Definitions

from The American Heritage® Dictionary of the English Language, 5th Edition.

  • noun A disk, typically wooden, plastic, or rubber with a metal rim, that is thrown for distance in athletic competitions.
  • noun A track-and-field event in which a discus is thrown.
  • noun Any of several small colorful South American freshwater fish of the genus Symphysodon that have a disk-shaped body and are popular in home aquariums.
  • noun Something resembling a flat circular plate; a disk.

from The Century Dictionary.

  • noun In classical antiquity, a circular piece of stone or plate of metal, about 12 inches in diameter, pitched from a fixed point to the greatest possible distance, as a gymnastic exercise and as an athletic contest.
  • noun In anatomy, physical, zoology, and botany, a disk of any kind.
  • noun [capitalized] In zoöl.: A genus of mollusks, A genus of acalephs.
  • noun A genus of scombroid fishes.

from the GNU version of the Collaborative International Dictionary of English.

  • noun A quoit; a circular plate of some heavy material intended to be pitched or hurled as a trial of strength and skill.
  • noun The exercise with the discus.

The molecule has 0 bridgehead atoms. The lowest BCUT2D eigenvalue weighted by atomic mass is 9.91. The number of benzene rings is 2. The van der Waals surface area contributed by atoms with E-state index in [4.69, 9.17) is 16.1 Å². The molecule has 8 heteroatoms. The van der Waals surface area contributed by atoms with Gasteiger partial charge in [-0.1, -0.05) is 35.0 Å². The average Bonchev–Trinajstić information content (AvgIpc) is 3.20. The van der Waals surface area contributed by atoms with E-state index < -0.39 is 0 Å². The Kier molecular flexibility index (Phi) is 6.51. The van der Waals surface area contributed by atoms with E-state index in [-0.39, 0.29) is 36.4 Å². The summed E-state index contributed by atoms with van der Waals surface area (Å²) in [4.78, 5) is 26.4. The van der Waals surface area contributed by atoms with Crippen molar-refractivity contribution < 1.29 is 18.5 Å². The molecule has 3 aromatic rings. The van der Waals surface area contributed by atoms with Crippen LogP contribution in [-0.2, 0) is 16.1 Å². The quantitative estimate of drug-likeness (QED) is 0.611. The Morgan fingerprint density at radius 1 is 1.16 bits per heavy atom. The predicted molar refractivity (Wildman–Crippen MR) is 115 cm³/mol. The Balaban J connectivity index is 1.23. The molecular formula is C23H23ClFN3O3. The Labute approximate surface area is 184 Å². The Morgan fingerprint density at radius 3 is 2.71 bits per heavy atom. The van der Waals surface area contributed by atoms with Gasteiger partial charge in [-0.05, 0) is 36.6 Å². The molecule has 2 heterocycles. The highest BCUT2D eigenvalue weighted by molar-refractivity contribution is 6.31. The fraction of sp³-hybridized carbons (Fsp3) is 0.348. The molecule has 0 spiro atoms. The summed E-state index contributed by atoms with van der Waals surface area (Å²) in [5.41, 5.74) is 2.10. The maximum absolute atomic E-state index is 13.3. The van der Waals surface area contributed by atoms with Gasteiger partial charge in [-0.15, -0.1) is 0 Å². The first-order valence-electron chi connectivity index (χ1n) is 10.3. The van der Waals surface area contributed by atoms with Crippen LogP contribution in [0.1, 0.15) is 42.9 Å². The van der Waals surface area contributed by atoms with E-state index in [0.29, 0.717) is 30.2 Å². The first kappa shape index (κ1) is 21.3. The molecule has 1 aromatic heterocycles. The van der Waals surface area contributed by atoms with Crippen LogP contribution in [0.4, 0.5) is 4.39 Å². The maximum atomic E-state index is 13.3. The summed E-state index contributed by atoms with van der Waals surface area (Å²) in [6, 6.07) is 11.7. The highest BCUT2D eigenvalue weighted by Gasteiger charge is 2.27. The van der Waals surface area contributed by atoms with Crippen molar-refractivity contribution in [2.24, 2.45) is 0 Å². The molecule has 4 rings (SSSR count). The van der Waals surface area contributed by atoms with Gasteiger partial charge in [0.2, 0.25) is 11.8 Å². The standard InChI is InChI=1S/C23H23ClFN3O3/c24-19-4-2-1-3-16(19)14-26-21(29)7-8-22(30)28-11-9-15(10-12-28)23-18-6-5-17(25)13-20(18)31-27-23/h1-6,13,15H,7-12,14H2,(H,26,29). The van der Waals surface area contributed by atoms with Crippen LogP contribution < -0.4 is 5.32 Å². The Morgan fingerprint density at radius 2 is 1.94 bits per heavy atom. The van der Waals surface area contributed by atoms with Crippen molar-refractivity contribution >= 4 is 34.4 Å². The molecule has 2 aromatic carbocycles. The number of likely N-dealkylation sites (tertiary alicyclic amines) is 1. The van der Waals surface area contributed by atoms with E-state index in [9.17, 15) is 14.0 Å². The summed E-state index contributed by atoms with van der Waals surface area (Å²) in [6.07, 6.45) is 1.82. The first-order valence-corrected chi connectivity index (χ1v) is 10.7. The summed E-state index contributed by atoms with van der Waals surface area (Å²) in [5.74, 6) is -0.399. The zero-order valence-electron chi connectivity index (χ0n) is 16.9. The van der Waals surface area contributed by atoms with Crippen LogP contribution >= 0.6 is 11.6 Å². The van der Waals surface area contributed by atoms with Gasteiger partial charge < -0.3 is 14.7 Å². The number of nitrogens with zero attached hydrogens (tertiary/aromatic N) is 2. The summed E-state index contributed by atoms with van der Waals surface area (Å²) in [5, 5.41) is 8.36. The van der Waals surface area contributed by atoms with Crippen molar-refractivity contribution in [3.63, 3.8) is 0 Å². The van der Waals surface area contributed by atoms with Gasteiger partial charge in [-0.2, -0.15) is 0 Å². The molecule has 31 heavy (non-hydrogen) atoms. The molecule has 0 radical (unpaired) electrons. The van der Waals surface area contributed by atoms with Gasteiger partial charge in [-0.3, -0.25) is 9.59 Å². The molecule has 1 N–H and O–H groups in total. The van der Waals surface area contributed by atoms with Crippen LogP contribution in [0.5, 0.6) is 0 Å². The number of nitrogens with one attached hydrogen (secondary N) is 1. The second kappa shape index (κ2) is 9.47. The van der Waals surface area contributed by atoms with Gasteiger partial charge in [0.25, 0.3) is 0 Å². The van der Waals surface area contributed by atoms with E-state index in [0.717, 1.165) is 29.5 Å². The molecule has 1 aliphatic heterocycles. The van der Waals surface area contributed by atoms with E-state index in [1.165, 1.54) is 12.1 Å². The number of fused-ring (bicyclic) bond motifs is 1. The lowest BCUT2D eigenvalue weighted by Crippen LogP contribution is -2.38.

• noun A disk. See Disk.

from Wiktionary, Creative Commons Attribution/Share-Alike License.

  • noun A round plate-like object that is thrown for sport.
  • noun uncountable The athletics sport of discus throwing.
  • noun A discus fish.
  • noun rare, dated A chakram.

from WordNet 3.0 Copyright 2006 by Princeton University. All rights reserved.

  • noun a disk used in throwing competitions
  • noun an athletic competition in which a disk-shaped object is thrown as far as possible

Etymologies

from The American Heritage® Dictionary of the English Language, 4th Edition

[Latin; see disk.]

from Wiktionary, Creative Commons Attribution/Share-Alike License

1656. From Latin discus, from Ancient Greek δίσκος (diskos, "disk, quoit, platter").

Examples

Comments

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  • Have you and her been taking pictures of your obsessions?

    Because I met a boy who went through one of your sessions

    In his blue velour and silk

    You liberated

    A boy I never rated

    And now he's throwing discus

    For Liverpool and Widnes

    You liberated

    A boy I never rated

    And now he's doing business

    (The stars of track and field, by Belle and Sebastian)

    August 24, 2008

  • This beautiful song has been horribly stuck in my head since 7 am today.

    September 3, 2008